Green went on to say that prostitution affects the entire community by bringing drugs, attacks and other problems into neighborhoods. He said that the first 17 arrests for pimping and pandering by the task force were of men convicted for a combined 96 felonies including murder, robbery, rape, assault and gun violence.
“These are not just folks [pimping] women on the street, these are violent criminals victimizing all of our neighborhoods,” Green said.
He added that the efforts of the task force have led to an 11 percent reduction in crime along the Sepulveda Boulevard corridor in the past year.
Gang Involvement and Social Media
Deon “Deshon” Jones, came here from Las Vegas and was arrested for propositioning an undercover officer.
According to Evans, Jones contacted many of the girls he used in prostitution through social media, a new medium that has opened new ways for pimps to find victims too often scared to seek help.
Then there’s Joan Guarnica and Lawrence Knight, both self-described “shot callers” for the Valerio Street gang, two of the people arrested on charges of pandering.
“I worked gangs for many years, and I deal with harder core gang members in this realm than I ever did working gangs,” Evans said.
Gang involvement in prostitution is not surprising. It’s easier and safer to traffic women and girls than drugs. And the financial rewards are much greater.
“This is big money,” Evans said. “Each girl can pull in between $500 and $1,000 a night and it’s all cash free. These guys don’t file tax returns.”
And if one girl has been at the location for many months, they can simply move her to another area.
The victims can come from broken, abusive homes or the foster care system, which can make them easy prey for people who initially offer help, but end up forcing victims on the streets and using them as sexual commodities over and over.
“It’s easy for the public to look at a girl out on the street and think she’s a willing participant when behind the scenes there might be violence or abuse that is used against these girls to compel them to engage in prostitution,” Evans said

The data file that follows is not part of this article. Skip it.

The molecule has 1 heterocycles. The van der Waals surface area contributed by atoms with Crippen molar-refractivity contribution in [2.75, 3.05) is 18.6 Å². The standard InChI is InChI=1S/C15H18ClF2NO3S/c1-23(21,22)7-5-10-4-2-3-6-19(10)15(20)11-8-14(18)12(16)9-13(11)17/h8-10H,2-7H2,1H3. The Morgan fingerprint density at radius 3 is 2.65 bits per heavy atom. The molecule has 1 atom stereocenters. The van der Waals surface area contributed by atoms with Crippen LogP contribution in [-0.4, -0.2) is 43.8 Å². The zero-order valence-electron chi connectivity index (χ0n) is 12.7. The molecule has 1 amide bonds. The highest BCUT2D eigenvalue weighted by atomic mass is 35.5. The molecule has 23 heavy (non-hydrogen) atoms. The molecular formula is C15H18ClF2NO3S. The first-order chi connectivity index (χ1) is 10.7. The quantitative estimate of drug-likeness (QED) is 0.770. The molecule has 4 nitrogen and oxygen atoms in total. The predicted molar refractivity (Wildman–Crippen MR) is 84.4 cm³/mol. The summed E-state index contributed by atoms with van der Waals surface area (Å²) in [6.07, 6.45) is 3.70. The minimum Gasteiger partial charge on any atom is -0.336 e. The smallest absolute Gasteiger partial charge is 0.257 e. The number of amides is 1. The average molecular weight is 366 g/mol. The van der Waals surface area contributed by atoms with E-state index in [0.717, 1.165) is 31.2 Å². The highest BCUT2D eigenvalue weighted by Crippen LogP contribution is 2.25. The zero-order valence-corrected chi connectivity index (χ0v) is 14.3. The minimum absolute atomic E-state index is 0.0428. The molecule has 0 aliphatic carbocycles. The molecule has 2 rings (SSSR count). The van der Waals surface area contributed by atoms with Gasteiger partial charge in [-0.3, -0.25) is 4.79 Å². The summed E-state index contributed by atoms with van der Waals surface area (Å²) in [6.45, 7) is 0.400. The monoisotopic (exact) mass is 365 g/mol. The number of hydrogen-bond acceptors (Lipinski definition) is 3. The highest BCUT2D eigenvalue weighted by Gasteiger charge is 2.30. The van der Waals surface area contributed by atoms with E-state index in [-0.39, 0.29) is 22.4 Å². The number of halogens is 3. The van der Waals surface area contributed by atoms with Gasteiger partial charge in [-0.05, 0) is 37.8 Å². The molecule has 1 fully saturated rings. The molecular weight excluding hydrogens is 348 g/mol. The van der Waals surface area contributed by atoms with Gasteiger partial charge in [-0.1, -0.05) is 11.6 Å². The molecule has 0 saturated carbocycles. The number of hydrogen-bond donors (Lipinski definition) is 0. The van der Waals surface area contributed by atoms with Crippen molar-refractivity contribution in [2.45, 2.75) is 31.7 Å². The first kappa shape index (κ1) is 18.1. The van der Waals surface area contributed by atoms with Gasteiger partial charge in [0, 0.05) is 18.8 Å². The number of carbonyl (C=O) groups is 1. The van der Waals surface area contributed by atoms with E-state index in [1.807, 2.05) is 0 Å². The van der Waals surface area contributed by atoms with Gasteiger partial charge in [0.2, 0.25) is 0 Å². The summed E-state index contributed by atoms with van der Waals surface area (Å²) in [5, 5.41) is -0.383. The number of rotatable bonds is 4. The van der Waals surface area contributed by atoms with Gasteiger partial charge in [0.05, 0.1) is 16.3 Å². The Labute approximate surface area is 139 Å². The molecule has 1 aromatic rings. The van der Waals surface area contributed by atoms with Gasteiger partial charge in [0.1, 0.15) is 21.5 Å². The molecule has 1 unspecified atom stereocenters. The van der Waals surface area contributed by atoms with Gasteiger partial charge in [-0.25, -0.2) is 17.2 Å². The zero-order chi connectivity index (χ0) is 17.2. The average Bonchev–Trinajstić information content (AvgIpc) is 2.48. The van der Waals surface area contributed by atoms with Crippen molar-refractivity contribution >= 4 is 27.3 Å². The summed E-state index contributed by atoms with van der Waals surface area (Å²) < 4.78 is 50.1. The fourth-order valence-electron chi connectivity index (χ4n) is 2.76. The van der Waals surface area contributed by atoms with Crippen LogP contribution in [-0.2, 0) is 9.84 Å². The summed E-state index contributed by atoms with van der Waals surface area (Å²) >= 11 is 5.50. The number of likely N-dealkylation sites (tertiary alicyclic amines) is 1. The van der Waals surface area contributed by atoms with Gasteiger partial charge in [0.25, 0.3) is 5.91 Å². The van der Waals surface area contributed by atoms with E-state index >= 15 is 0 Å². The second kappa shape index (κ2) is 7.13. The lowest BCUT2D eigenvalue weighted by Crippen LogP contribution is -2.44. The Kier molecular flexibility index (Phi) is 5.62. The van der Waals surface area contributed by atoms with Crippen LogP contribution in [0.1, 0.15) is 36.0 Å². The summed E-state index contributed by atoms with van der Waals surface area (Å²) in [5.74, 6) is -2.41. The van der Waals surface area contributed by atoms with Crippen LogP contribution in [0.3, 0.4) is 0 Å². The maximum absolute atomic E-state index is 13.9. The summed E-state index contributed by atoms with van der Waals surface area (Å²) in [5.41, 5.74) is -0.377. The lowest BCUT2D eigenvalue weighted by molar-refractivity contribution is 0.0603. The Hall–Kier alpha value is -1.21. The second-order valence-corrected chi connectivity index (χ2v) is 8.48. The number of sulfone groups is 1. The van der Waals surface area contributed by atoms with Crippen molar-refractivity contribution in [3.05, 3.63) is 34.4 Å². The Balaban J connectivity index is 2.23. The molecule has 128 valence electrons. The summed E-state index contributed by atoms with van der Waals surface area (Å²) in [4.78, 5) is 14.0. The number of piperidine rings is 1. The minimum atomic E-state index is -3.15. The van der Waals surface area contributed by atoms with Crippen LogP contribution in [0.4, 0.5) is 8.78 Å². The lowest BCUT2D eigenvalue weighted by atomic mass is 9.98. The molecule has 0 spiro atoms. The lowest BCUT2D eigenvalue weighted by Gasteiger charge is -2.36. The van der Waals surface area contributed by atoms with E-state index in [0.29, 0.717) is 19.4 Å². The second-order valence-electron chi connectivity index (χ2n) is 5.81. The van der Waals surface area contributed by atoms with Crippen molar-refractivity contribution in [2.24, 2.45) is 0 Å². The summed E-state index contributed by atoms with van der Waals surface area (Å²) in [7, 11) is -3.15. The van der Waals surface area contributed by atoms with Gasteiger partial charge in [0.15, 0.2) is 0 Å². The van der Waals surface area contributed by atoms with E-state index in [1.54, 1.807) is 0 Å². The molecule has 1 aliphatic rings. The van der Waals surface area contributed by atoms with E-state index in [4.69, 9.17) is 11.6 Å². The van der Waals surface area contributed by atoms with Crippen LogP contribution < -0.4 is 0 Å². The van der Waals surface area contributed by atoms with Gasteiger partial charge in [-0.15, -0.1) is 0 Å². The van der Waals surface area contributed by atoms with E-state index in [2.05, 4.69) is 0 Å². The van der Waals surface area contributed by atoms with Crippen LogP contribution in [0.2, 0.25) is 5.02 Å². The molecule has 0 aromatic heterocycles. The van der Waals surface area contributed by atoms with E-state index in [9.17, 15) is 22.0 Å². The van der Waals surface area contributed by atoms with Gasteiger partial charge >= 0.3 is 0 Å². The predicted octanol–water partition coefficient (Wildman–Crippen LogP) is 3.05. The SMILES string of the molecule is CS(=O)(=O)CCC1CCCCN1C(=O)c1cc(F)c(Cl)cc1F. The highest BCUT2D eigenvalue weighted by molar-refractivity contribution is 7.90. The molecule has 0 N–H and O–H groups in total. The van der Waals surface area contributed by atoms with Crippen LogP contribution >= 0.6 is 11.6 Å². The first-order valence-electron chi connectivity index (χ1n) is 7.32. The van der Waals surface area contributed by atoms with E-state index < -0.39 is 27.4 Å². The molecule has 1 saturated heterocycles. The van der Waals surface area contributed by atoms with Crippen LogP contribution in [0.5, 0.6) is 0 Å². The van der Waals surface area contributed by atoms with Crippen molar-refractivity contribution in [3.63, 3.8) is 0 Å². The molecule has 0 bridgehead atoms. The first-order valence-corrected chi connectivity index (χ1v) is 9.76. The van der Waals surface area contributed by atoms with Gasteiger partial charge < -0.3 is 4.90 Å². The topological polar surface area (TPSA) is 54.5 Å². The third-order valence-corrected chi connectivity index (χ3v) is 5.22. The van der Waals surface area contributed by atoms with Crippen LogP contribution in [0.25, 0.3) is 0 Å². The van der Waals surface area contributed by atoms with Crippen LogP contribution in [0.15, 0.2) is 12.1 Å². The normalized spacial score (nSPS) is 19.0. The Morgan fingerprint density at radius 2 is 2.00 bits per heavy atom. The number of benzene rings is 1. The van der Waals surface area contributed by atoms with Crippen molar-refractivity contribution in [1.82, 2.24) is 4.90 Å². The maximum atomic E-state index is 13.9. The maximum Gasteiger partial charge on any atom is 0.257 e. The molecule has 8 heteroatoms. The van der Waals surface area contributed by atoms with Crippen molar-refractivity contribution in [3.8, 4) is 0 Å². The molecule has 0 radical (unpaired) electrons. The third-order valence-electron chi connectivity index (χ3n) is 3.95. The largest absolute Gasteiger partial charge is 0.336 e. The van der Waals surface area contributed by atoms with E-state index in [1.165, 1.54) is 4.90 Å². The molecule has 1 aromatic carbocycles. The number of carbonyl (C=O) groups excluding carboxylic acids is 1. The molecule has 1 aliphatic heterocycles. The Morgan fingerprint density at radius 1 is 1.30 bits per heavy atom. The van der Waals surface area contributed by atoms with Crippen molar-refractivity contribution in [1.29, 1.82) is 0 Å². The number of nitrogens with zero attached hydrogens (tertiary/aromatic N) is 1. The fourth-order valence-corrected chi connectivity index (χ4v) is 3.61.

Residents Speak Out
Eduardo Gonzalez has lived along the Sepulveda Boulevard corridor for more than 19 years. He said he sees “a lot of drugs at the parks, violence and girls prostituting themselves.”
Gonzalez said he hasn’t seen a big difference yet. He recalled an incident where what looked to be a 13-year-old girl approached him at around 3:30 a.m. and asked if he wanted “a date.”
“That was very sad,” he said.
Chris Martinez, another resident who has lived in the area more than 20 years, said she has seen the difference.
“Before there were [some] patrols. Now there’s more,” she said. But Christina Martinez often finds condoms on the streets when she takes her kids to school, and has also discovered men and women engaging in sexual acts inside cars in front of her home.
“It breaks my heart when you see these young girls (walking the streets),” she said.
Cindy Sower, a business owner and member of the Sun Valley Area Neighborhood Council, also praised the work of the task force.
“I got involved after one of my customers said he didn’t want to come in because of the hookers outside, and my son asked me what a hooker was,” Sower recalled.
She said her area along Lankershim Boulevard, between San Fernando Road and the Interstate 5 Freeway, has seen a difference since the task force was launched.
“It’s really made an impact, Sower said.
To report crimes related to prostitution and human trafficking, call (818) 644-8105 or email 647TIPS@lapd.lacity.org